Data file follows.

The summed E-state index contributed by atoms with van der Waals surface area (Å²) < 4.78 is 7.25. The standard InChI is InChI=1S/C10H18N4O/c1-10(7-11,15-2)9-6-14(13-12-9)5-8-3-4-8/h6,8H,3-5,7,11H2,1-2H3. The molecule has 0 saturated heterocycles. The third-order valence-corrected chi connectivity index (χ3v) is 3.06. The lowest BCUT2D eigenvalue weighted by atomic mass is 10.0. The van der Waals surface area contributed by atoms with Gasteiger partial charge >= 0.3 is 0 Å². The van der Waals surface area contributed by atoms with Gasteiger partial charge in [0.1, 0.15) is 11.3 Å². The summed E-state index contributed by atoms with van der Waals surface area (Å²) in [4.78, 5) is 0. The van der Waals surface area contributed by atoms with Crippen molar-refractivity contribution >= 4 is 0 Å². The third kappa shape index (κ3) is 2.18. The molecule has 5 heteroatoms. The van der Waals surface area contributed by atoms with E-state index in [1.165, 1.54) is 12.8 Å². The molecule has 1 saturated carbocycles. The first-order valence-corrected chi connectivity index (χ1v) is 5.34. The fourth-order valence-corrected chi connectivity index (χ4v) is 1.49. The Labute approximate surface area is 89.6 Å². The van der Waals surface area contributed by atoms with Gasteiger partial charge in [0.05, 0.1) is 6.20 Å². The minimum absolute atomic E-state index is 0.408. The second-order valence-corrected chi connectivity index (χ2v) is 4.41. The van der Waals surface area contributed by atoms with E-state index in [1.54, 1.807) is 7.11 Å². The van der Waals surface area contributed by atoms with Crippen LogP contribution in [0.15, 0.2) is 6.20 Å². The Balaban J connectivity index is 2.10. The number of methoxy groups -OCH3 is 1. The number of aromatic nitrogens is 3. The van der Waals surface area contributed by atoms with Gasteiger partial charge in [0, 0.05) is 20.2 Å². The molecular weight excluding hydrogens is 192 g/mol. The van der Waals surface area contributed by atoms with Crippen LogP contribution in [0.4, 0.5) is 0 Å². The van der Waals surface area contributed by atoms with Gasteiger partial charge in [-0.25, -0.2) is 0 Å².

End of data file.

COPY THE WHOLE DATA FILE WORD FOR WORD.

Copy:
The summed E-state index contributed by atoms with van der Waals surface area (Å²) < 4.78 is 7.25. The standard InChI is InChI=1S/C10H18N4O/c1-10(7-11,15-2)9-6-14(13-12-9)5-8-3-4-8/h6,8H,3-5,7,11H2,1-2H3. The molecule has 0 saturated heterocycles. The third-order valence-corrected chi connectivity index (χ3v) is 3.06. The lowest BCUT2D eigenvalue weighted by atomic mass is 10.0. The van der Waals surface area contributed by atoms with Gasteiger partial charge >= 0.3 is 0 Å². The van der Waals surface area contributed by atoms with Gasteiger partial charge in [0.1, 0.15) is 11.3 Å². The summed E-state index contributed by atoms with van der Waals surface area (Å²) in [4.78, 5) is 0. The van der Waals surface area contributed by atoms with Crippen molar-refractivity contribution >= 4 is 0 Å². The third kappa shape index (κ3) is 2.18. The molecule has 5 heteroatoms. The van der Waals surface area contributed by atoms with E-state index in [1.165, 1.54) is 12.8 Å². The molecule has 1 saturated carbocycles. The first-order valence-corrected chi connectivity index (χ1v) is 5.34. The fourth-order valence-corrected chi connectivity index (χ4v) is 1.49. The Labute approximate surface area is 89.6 Å². The van der Waals surface area contributed by atoms with Gasteiger partial charge in [0.05, 0.1) is 6.20 Å². The minimum absolute atomic E-state index is 0.408. The second-order valence-corrected chi connectivity index (χ2v) is 4.41. The van der Waals surface area contributed by atoms with E-state index in [1.54, 1.807) is 7.11 Å². The van der Waals surface area contributed by atoms with Crippen LogP contribution in [0.15, 0.2) is 6.20 Å². The Balaban J connectivity index is 2.10. The number of methoxy groups -OCH3 is 1. The number of aromatic nitrogens is 3. The van der Waals surface area contributed by atoms with Gasteiger partial charge in [0, 0.05) is 20.2 Å². The molecular weight excluding hydrogens is 192 g/mol. The van der Waals surface area contributed by atoms with Crippen LogP contribution in [0.4, 0.5) is 0 Å². The van der Waals surface area contributed by atoms with Gasteiger partial charge in [-0.25, -0.2) is 0 Å².